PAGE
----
Consider these elements when designing a website or mobile application to best appeal to your consumer base.

First impressions are key. As a developer, communicating your mission, vision, and offerings in an intuitive and efficient way through your platform will shape the user’s understanding of your brand and credibility. Regardless of how strong your product or service is, inefficient web or app design will reduce the likelihood that users will return to your platform. From the perspective of a user, a strong web or application design can allow users to quickly access the information they are searching for, with minimal barriers to their understanding of the product and offerings.

While leveraging certain effective design elements may improve your particular platform, catering your platform to the needs and interests of your intended audience will yield the most success. For example, while some app and web applications can benefit from their complexity, others may have a primary user base that would benefit from a platform that is straightforward and easily navigable.

This article will discuss the following design elements: navigation, standardized visual design, clear content, predictability, interactivity & feedback, functional minimalism, and responsiveness. Crowdbotics pays heavy attention to these elements, so I'll be discussing how these elements are incorporated in Crowdbotics-built apps such as Copper and Aura.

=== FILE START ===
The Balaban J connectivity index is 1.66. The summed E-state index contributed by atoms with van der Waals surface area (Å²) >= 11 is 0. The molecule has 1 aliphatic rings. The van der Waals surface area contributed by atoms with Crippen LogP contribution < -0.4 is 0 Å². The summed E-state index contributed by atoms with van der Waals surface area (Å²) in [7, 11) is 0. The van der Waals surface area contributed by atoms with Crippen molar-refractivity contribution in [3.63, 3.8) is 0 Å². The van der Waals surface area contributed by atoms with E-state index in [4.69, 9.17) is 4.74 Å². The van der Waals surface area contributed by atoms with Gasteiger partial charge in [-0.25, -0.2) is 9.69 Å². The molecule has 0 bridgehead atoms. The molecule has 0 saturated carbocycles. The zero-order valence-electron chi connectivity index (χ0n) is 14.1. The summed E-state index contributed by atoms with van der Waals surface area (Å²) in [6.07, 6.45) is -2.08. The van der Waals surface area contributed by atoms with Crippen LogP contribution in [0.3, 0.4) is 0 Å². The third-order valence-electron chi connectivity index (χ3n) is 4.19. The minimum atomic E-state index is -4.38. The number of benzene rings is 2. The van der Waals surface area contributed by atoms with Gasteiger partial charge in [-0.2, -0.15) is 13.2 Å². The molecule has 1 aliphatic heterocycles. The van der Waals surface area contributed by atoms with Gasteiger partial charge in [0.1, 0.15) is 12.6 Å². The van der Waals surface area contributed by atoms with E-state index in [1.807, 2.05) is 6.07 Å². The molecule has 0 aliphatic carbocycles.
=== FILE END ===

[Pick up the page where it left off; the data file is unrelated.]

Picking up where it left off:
Although the following list of design components may be helpful to keep in mind when building your application, you should always consider user needs and interactions at the forefront of your design process.

Element 1: Standardized Visual Design

One of the first things that users will notice about your platform is its appearance. Having a uniform and tone-sensitive design will immediately influence your user's perception of your brand; thus, you should employ design components that match the message and perception you want your user to leave your platform with.

The overarching visual design of your platform can be broken down into three parts: visual consistency, functional consistency, and external consistency. Visual consistency entails using a standard set of typefaces, buttons, labels, and color palettes, while functional consistency entails ensuring that interactive elements work homogeneously in all parts of the platform. External consistency involves, at a higher-level, ensuring consistency amongst your design across all products (eg. making sure your app and website have standard, coordinated designs).